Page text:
As I made myself some tea and schmoozed at the coffee station after Shabbat lunch this week, I heard a surprising announcement. “Let’s take a moment of silence to honor the people we lost in today’s tragedy.”
I waited for the moment to pass before asking what had happened. The response sent chills through my entire body. “Eleven people were killed during during a bris in a shul in Pittsburgh this morning.”
I hadn’t checked my phone that morning because it was Shabbat. Therefore, I didn’t know that the biggest mass shooting in Jewish-American history had just taken place.
As I turned back toward my table, I surveyed the room. I was attending Shabbat lunch as part of the second day of the Annual Jewish National Fund (JNF) National Conference in Phoenix, Arizona. Hearing such news surrounded by people who play such an integral role in the development of the Jewish state was beyond ironic, but we provided each other with the community and support we all needed.
Theodor Herzl founded JNF in 1901. It serves as the financial arm of humanitarian development in Israel and works toward highlighting Israel’s accomplishments while transcending the conflict domestically. JNF’s national conference is a combination of a traditional conference and a shabbaton. It was the exact community I needed after hearing such news.
Over 1,000 people from all walks of life were sitting at this Shabbat lunch in pursuit of a better tomorrow for the Jewish people.
Israelis and Americans. Europeans and Latinos. College Students and CEOs. Artists and Scientists. Democrats and Republicans. Jews and Christians. Reform, Conservative, Orthodox, Reconstructionist and everything in between. We were all there for one single purpose. We all want to see Israel and the Jewish people prosper.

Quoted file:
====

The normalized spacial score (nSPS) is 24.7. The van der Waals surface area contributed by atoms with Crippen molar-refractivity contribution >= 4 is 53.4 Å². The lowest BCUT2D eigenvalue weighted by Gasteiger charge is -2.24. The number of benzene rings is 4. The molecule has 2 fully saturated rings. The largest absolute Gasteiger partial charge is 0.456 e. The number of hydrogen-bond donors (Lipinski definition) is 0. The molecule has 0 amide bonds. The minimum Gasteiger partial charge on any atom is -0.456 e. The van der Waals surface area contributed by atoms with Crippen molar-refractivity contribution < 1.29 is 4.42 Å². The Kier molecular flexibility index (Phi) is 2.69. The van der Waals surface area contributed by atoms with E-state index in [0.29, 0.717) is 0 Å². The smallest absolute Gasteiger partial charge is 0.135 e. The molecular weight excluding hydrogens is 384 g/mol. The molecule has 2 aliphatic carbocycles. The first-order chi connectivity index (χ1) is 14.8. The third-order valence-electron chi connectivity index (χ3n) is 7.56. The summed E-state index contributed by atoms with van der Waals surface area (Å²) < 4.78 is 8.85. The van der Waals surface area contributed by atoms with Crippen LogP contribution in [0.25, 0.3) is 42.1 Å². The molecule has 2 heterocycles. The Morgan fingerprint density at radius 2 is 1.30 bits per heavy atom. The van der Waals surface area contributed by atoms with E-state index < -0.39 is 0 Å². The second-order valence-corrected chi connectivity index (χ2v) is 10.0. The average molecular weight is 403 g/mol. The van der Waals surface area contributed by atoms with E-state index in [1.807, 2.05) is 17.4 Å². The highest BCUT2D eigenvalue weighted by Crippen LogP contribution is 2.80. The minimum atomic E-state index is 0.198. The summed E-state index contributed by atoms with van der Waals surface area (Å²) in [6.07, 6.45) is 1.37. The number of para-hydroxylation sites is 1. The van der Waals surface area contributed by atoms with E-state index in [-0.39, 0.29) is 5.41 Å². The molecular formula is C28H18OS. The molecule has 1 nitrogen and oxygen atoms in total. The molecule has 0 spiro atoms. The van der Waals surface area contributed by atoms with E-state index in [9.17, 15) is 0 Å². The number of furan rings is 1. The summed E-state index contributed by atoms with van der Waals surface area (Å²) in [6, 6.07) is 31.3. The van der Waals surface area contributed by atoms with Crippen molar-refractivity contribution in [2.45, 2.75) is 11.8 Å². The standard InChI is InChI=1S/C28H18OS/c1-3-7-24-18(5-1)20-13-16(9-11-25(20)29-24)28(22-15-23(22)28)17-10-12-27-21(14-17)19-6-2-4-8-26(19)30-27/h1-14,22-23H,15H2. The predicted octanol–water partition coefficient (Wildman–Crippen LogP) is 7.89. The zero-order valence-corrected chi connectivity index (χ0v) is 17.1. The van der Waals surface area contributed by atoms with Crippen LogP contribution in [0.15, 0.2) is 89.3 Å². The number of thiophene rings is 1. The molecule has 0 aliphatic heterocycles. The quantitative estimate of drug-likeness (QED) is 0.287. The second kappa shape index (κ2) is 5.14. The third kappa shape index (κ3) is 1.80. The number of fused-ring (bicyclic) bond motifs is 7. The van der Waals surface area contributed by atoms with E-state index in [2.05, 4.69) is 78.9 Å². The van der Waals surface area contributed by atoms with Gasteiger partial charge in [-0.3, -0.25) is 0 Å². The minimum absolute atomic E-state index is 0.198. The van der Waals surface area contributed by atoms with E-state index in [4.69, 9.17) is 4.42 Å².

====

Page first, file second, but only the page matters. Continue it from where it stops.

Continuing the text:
From 88-year-old Bob Levine, JNF’s longest serving board member, to 13-year-old Eliana Adler, who was inspired to fundraise for JNF for her Bat Mitzvah project, to babies and great-great-grandparents. Every single person in that room represents the reason the Jewish people live on to this day.
The Jewish people never grow complacent. Israel is the fastest developing country in the modern age. It’s surpassed all predictions and shocked the world.
Sitting in a room with some of America’s most influential Jews, listening to their long-term plans, highlighted the reason Jews have never been eradicated no matter how hard the world tries. When it comes down to it, the Jewish people will stop at nothing until every single Jew has a safe, secure place to live.
Walking back toward my table, I looked around the room with a newfound appreciation for JNF and organizations like it.
What happened in Pittsburgh presents one of the biggest challenges modern American Jewry has faced in years because it could have happened to any of us, and that’s terrifying. We’ve all arrived at Shabbat services or a brit milah late. This time latecomers were met by police barricades. Instead of rejoicing new life like the community thought it was going to this Shabbat, they ended up mourning the deaths of 11 of their own before the clock had even struck noon.
As Jews, we can’t let this bring us down. If even a single Jew avoids going to shul because of this man’s actions, his legacy lives on. His poison has infected us. And we can’t let him do that.
Being at the JNF National Conference while hearing such horrible news didn’t make the news any less horrible. What it did do is give me hope for the future. It cemented the idea that Jews will never sit back passively while the world tries to eradicate us.
There we were, fighting a battle America thinks we’ve already won—that is, securing the safety of the Jewish people—only to be reminded that we can never stop fighting. Anti-Semitism is real. Jews aren’t safe. Jews aren’t white. Jews will never fall because we never take a seat. Together we stand, divided we fall, and in spite of the horrible things that happened this weekend. I have never been more proud to be Jewish.
Baruch Dayan HaEmet
Am Yisrael Hai